Working In Uncertainty

A practical planning approach to military planning workshops


When Russ Vane III first explained Hypergame Expected Utility to me I must admit I was a bit distracted by the details of his calculations about uncertainty. Some years later he tried again, now able to explain what he had learned from conducting some 200 life-and-death military workshops using his technique over 48 months. Aha! Now it makes a lot of practical sense.

Many thanks to Russ for persisting and for helping me write this article about his approach.

This approach is a combination of a number of techniques and, depending on your problem, you might use some or all of these. In particular, there are two low technology techniques for getting people to think about what they don't know that I think can be used quite widely and are easy to understand. There are also some refinements that are harder to grasp and so I will mention them but not explain them fully.

One of the keys to Russ's approach is a summary table that holds nearly all your thinking in a structured way and (with some spreadsheet power) does useful calculations as you work. With this table in place your thinking remains organized even though the order in which ideas emerge is more flexible and opportunistic. I'll explain what the summary table looks like later on, once I've introduced the elements of it.

The end result is much more than a plan. The result that really counts is that the team develops a greater understanding of what they don't know, how much it matters, what they might see in future that indicates they are facing one of the possible situations they considered, and what they can do in response. The team is mentally prepared.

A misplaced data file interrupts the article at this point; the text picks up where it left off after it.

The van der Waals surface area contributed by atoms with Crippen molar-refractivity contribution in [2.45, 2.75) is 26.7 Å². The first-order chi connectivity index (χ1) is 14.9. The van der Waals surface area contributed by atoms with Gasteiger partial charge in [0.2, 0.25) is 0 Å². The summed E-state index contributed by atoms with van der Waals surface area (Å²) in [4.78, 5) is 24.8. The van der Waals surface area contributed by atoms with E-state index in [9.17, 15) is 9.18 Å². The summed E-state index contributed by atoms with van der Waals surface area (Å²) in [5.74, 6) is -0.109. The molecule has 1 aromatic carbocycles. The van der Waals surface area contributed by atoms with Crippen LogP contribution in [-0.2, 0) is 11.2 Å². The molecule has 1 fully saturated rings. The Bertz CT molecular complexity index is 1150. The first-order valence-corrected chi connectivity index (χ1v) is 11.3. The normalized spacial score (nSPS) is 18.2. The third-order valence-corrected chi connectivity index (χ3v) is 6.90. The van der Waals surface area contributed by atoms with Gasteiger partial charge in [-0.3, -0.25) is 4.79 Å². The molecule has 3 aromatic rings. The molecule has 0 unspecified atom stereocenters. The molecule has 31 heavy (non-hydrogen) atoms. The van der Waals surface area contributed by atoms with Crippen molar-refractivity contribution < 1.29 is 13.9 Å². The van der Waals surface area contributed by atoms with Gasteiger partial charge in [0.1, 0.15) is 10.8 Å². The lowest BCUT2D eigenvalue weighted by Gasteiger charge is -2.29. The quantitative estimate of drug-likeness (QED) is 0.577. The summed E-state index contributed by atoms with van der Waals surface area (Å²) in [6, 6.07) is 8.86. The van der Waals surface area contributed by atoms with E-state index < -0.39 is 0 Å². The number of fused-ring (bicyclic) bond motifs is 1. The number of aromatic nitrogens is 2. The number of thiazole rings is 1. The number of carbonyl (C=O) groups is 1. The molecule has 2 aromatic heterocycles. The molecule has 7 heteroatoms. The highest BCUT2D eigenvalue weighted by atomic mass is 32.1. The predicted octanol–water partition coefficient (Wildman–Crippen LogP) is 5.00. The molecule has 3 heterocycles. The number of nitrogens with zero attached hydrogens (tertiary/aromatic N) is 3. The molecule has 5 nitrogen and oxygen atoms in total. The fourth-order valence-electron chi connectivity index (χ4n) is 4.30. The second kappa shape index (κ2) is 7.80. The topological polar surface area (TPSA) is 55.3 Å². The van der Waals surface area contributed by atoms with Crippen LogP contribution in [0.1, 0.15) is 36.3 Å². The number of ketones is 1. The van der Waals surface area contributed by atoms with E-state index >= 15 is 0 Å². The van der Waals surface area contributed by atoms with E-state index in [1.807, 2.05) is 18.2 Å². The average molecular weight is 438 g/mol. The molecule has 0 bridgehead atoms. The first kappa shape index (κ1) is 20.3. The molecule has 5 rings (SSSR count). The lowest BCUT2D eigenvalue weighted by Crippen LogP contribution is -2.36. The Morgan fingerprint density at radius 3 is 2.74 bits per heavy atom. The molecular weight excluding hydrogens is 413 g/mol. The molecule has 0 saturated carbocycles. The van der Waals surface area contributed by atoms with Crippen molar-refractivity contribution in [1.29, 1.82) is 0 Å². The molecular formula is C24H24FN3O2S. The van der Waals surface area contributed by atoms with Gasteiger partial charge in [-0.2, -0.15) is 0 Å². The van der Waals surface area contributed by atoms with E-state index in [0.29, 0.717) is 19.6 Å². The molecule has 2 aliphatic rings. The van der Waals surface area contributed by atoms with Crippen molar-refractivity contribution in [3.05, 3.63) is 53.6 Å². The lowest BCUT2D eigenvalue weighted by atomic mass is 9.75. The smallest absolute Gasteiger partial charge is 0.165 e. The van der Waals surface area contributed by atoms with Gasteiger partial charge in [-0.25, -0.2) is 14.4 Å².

This approach evolved out of military war gaming but has a lot of features of scenario planning. However, don't imagine that it only applies to the big picture. Clearly, mental preparation is more important when events can move quickly and involve the individuals who participated in the planning meeting. Russ has done this where the scope is narrow and short term as well as where the scope is bigger and more long term.

Games with an adversary

Russ Vane has been playing strategy games since his tenth birthday in 1963 and his approach today has its origins in the most basic ideas of game theory. This is the sort of diagram you will see in every game theory textbook and it is called the 'normal form' of a game between two adversaries, called player A and player B:


In this example player A has two actions available, A1 and A2, and player B has three actions available, B1, B2, and B3. The idea is that in the battle they will each have to choose an action for themselves without knowing what the other player is going to choose. When the battle starts they will each make their move, still not knowing until it is perhaps too late, what their opponent has chosen to do.

The pairs of numbers in the cells of the table, separated with commas, represent the value of the outcome of the battle to each player (player A, then player B). For example, if player A does A1 and player B does B1 then the payoff to player A will be 1 and the payoff to player B will be 2.

Non-adversarial situations